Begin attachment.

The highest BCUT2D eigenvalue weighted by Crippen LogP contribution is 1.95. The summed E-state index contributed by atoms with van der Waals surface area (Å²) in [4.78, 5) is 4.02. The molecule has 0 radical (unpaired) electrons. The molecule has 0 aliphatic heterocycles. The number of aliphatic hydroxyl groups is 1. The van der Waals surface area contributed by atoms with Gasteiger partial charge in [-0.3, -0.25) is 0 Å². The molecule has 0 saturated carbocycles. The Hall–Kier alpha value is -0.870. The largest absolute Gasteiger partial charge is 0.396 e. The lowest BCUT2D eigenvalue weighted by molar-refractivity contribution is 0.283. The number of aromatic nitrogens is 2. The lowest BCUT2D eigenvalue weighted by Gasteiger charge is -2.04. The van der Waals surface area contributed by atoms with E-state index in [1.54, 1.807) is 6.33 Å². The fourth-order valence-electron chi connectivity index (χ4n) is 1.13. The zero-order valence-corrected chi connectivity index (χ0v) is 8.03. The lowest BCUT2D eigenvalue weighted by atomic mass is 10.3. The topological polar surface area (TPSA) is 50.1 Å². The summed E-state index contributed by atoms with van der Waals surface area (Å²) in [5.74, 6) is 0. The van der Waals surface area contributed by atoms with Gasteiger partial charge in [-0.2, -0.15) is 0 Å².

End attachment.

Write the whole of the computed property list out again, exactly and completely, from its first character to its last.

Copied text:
The highest BCUT2D eigenvalue weighted by Crippen LogP contribution is 1.95. The summed E-state index contributed by atoms with van der Waals surface area (Å²) in [4.78, 5) is 4.02. The molecule has 0 radical (unpaired) electrons. The molecule has 0 aliphatic heterocycles. The number of aliphatic hydroxyl groups is 1. The van der Waals surface area contributed by atoms with Gasteiger partial charge in [-0.3, -0.25) is 0 Å². The molecule has 0 saturated carbocycles. The Hall–Kier alpha value is -0.870. The largest absolute Gasteiger partial charge is 0.396 e. The lowest BCUT2D eigenvalue weighted by molar-refractivity contribution is 0.283. The number of aromatic nitrogens is 2. The lowest BCUT2D eigenvalue weighted by Gasteiger charge is -2.04. The van der Waals surface area contributed by atoms with E-state index in [1.54, 1.807) is 6.33 Å². The fourth-order valence-electron chi connectivity index (χ4n) is 1.13. The zero-order valence-corrected chi connectivity index (χ0v) is 8.03. The lowest BCUT2D eigenvalue weighted by atomic mass is 10.3. The topological polar surface area (TPSA) is 50.1 Å². The summed E-state index contributed by atoms with van der Waals surface area (Å²) in [5.74, 6) is 0. The van der Waals surface area contributed by atoms with Gasteiger partial charge in [-0.2, -0.15) is 0 Å².